The Monument Community of Concord is celebrating two new playgrounds with a parade and ribbon cuttings after the Central County Regional Group we sponsor urged the city council to improve parks in their community.
The effort began in 2013 when the CCRG and partners assessed conditions at parks in the Monument neighborhood of Concord. Two parks, Ellis Lake and Meadow Homes, needed the most improvement, lacked bathrooms, and had more crime and safety issues.
After the parents presented their concerns at several city council meetings, council members agreed to allocate $1.1 million to renovate the two parks.
At Ellis Lake Park, the city expanded the playground by 2,900 square feet, and installed benches, lighting, drinking fountains, a safety barrier near a small lake, and new public restrooms which include a tot-sized toilet and sink rarely found in city parks. Meadow Homes Park received a 4,900-square-foot playground with structures for older and younger children.
The parents group is also tackling crime and safety issues by sponsoring community meetings with police and forming neighborhood watch programs. First 5 Contra Costa and the First 5 Center program adjacent to Ellis Lake Park, will also provide free sports classes and other children’s activities to keep the parks filled with families and deter crime.
The celebration events will take place on October 7th, starting at Meadow Homes Park at 10:00 a.m. After the ribbon-cutting there, families will form a parade to Ellis Lake Park to enjoy face painting, arts and crafts, a bike rodeo, and more.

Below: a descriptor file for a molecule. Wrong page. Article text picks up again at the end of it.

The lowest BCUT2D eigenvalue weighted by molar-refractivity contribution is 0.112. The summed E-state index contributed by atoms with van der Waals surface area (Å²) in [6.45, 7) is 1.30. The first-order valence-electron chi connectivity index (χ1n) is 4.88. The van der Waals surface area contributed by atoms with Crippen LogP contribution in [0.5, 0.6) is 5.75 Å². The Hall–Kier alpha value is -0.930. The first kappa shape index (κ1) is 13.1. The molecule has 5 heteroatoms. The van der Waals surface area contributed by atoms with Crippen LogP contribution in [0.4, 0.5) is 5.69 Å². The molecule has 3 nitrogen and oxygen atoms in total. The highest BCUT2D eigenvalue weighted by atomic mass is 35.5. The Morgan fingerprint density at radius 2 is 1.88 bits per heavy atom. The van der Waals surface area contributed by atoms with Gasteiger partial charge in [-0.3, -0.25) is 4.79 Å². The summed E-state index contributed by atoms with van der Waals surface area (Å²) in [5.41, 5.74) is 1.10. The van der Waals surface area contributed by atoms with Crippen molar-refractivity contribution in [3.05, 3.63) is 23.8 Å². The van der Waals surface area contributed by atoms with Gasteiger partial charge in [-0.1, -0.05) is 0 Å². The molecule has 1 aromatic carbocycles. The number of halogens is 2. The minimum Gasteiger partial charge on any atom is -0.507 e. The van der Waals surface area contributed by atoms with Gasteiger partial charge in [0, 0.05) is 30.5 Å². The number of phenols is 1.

The new playground projects were funded by the City of Concord in response to the Monument Parks Assessment conducted by the Central County Regional Group, First 5 Contra Costa, Monument Impact, and Contra Costa Health Services.
First 5 Contra Costa and the three parent advocacy groups it sponsors have partnered with city officials to refurbish eight neglected parks in low-income communities throughout the county.
Learn more: www.first5coco.org.
A street party is taking place to celebrate a community-driven project that led to $2.7 million in pedestrian safety improvements on Detroit Avenue, one of Concord’s most heavily trafficked streets located in the heart of the Monument community.
The celebration culminates a process that began in 2012, when the Central County Regional Group, a parent advocacy group we train and sponsor, conducted an assessment of walking and biking safety on Detroit Avenue with help from local agencies and elected officials. Detroit Avenue lacked safe sidewalks, bike lanes and crossings, which resulted in a number of collisions in recent years.
Parent volunteers participating on the three Regional Groups we sponsor have assessed a total of 75 local parks for safety, accessibility and fun.
The park assessments, which have taken place in Antioch, Bay Point, Pittsburg, Concord’s Monument Community, and San Pablo, represent the Groups’ focus on urban planning and how it can present barriers or opportunities for children’s health. Safe, accessible, and age-appropriate parks are critical to promoting physical activity and outdoor play for children, particularly families living in Contra Costa’s lower income communities.
Lucy credits her participation on the Regional Group with building her leadership skills and preparing her for such an important community role. About 150 parents volunteer on three Regional Groups sponsored by First 5 Contra Costa in order to make Contra Costa healthier, safer and more family-friendly. The program teaches community residents leadership and advocacy skills and how to contribute their voices to the political process.
“Participating as a member of the WCRG has empowered me to increase awareness about important health concerns, such as childhood obesity in my community,” Lucy said. “By being a leader in the WCRG, I’ve learned necessary tools to become a leader in my community. My participation assisted me with networking opportunities in San Pablo and Contra Costa County. I’m now a familiar face to many families in the community.” Continue reading